NavIC can help in navigation on land, air, sea and also in disaster management: Dr Jitendra Singh

NavIC can help in navigation on land, air, sea and also in disaster management.


Devdiscourse News Desk | New Delhi | Updated: 04-08-2022 15:26 IST | Created: 04-08-2022 15:26 IST
NavIC can help in navigation on land, air, sea and also in disaster management: Dr Jitendra Singh
NavIC uses dual frequency bands, which improves accuracy of dual frequency receivers by enabling them to correct atmospheric errors through simultaneous use of two frequencies. Image Credit: Twitter(@IndiaDST)
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Government says, India's satellite-based navigation system, NavIC, is as good as the GPS of the United States in terms of position accuracy and availability in its service region.

Replying to a question in the Rajya Sabha, Union Minister of State (Independent Charge) Science & Technology; Minister of State (Independent Charge) Earth Sciences; MoS PMO, Personnel, Public Grievances, Pensions, Atomic Energy and Space, Dr Jitendra Singh said,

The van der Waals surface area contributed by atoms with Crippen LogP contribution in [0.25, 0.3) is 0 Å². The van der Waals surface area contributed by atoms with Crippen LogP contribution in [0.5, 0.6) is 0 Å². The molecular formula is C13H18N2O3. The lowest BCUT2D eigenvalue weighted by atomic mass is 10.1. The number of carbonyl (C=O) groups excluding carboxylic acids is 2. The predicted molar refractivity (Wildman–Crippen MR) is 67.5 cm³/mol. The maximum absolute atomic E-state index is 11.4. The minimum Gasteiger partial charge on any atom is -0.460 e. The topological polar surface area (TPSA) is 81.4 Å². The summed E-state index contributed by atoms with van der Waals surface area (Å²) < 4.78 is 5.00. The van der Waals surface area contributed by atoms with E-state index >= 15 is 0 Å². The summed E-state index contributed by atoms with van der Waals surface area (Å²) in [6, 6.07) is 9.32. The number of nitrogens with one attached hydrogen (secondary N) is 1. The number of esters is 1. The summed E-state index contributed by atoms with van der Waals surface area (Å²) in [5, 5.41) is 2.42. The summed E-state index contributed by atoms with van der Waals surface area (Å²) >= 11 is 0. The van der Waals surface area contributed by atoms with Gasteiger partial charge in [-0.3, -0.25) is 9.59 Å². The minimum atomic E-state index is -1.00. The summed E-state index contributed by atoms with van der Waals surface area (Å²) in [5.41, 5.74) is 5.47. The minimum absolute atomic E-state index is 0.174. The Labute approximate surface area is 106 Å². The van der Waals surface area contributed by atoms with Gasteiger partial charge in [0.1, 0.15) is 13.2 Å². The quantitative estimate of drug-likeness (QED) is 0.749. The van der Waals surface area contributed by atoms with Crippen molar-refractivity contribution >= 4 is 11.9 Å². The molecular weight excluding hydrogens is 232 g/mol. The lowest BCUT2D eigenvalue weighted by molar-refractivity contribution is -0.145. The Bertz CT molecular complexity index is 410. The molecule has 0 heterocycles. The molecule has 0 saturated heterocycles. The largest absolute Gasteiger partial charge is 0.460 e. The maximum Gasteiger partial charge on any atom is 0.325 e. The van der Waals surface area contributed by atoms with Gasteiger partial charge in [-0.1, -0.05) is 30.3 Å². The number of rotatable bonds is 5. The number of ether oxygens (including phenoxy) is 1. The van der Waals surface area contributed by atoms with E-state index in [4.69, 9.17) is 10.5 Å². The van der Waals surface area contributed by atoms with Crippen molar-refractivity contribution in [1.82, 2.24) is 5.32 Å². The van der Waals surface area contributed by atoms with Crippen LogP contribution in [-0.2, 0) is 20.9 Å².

NavIC can help in navigation on land, air, sea and also in disaster management.

NavIC satellites are placed at a higher orbit than the GPS of United States. NavIC satellites are placed in geostationary orbit (GEO) & geosynchronous orbit (GSO) with an altitude of about 36,000 km; GPS satellites are placed in medium earth orbit (MEO) with an altitude of about 20,000 km.

NavIC uses dual frequency bands, which improves accuracy of dual frequency receivers by enabling them to correct atmospheric errors through simultaneous use of two frequencies. It also helps in better reliability and availability because the signal from either frequency can serve the positioning requirement equally well.

At the time of inception, an indigenously developed satellite navigation system was conceptualized to cater to requirements of critical national applications, including those of defence and commercial establishments. Hence the coverage area was designed to cover Indian Territory and surrounding 1500 km of Indian borders. The needs of critical national applications do evolve with time and efforts are continuously made to meet these requirements, including from the point of view of coverage.

(With Inputs from PIB)

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